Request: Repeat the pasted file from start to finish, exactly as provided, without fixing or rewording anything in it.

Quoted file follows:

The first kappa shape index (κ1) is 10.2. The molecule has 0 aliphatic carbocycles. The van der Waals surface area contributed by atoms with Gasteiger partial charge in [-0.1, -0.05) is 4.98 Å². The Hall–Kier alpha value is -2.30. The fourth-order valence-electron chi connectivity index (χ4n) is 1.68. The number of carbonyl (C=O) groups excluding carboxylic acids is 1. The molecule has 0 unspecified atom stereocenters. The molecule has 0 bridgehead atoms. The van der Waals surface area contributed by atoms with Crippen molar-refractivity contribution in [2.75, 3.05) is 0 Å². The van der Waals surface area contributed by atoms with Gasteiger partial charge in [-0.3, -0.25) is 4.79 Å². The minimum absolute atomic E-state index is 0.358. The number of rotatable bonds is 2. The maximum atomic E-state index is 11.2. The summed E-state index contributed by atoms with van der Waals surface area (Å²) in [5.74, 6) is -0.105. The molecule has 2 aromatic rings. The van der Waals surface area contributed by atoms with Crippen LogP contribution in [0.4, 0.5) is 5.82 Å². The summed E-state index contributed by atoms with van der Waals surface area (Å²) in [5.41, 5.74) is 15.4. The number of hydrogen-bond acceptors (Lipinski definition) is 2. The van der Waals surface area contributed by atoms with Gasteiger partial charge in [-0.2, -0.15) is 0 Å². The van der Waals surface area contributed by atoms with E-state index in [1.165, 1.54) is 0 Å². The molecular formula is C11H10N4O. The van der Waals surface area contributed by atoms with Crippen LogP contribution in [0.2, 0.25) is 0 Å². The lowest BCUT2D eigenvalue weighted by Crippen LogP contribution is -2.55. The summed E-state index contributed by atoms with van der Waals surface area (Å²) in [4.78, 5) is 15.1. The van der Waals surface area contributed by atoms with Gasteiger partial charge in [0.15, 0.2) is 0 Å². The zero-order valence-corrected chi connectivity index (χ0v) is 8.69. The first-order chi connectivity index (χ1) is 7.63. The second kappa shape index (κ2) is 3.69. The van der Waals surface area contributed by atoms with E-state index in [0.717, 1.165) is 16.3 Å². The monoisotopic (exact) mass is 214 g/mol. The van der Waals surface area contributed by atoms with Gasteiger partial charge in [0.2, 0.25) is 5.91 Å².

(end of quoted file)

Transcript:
The first kappa shape index (κ1) is 10.2. The molecule has 0 aliphatic carbocycles. The van der Waals surface area contributed by atoms with Gasteiger partial charge in [-0.1, -0.05) is 4.98 Å². The Hall–Kier alpha value is -2.30. The fourth-order valence-electron chi connectivity index (χ4n) is 1.68. The number of carbonyl (C=O) groups excluding carboxylic acids is 1. The molecule has 0 unspecified atom stereocenters. The molecule has 0 bridgehead atoms. The van der Waals surface area contributed by atoms with Crippen molar-refractivity contribution in [2.75, 3.05) is 0 Å². The van der Waals surface area contributed by atoms with Gasteiger partial charge in [-0.3, -0.25) is 4.79 Å². The minimum absolute atomic E-state index is 0.358. The number of rotatable bonds is 2. The maximum atomic E-state index is 11.2. The summed E-state index contributed by atoms with van der Waals surface area (Å²) in [5.74, 6) is -0.105. The molecule has 2 aromatic rings. The van der Waals surface area contributed by atoms with Crippen LogP contribution in [0.4, 0.5) is 5.82 Å². The summed E-state index contributed by atoms with van der Waals surface area (Å²) in [5.41, 5.74) is 15.4. The number of hydrogen-bond acceptors (Lipinski definition) is 2. The van der Waals surface area contributed by atoms with Gasteiger partial charge in [-0.2, -0.15) is 0 Å². The van der Waals surface area contributed by atoms with E-state index in [1.165, 1.54) is 0 Å². The molecular formula is C11H10N4O. The van der Waals surface area contributed by atoms with Crippen LogP contribution in [0.2, 0.25) is 0 Å². The lowest BCUT2D eigenvalue weighted by Crippen LogP contribution is -2.55. The summed E-state index contributed by atoms with van der Waals surface area (Å²) in [4.78, 5) is 15.1. The van der Waals surface area contributed by atoms with Gasteiger partial charge in [0.15, 0.2) is 0 Å². The zero-order valence-corrected chi connectivity index (χ0v) is 8.69. The first-order chi connectivity index (χ1) is 7.63. The second kappa shape index (κ2) is 3.69. The van der Waals surface area contributed by atoms with E-state index in [0.717, 1.165) is 16.3 Å². The monoisotopic (exact) mass is 214 g/mol. The van der Waals surface area contributed by atoms with Gasteiger partial charge in [0.2, 0.25) is 5.91 Å².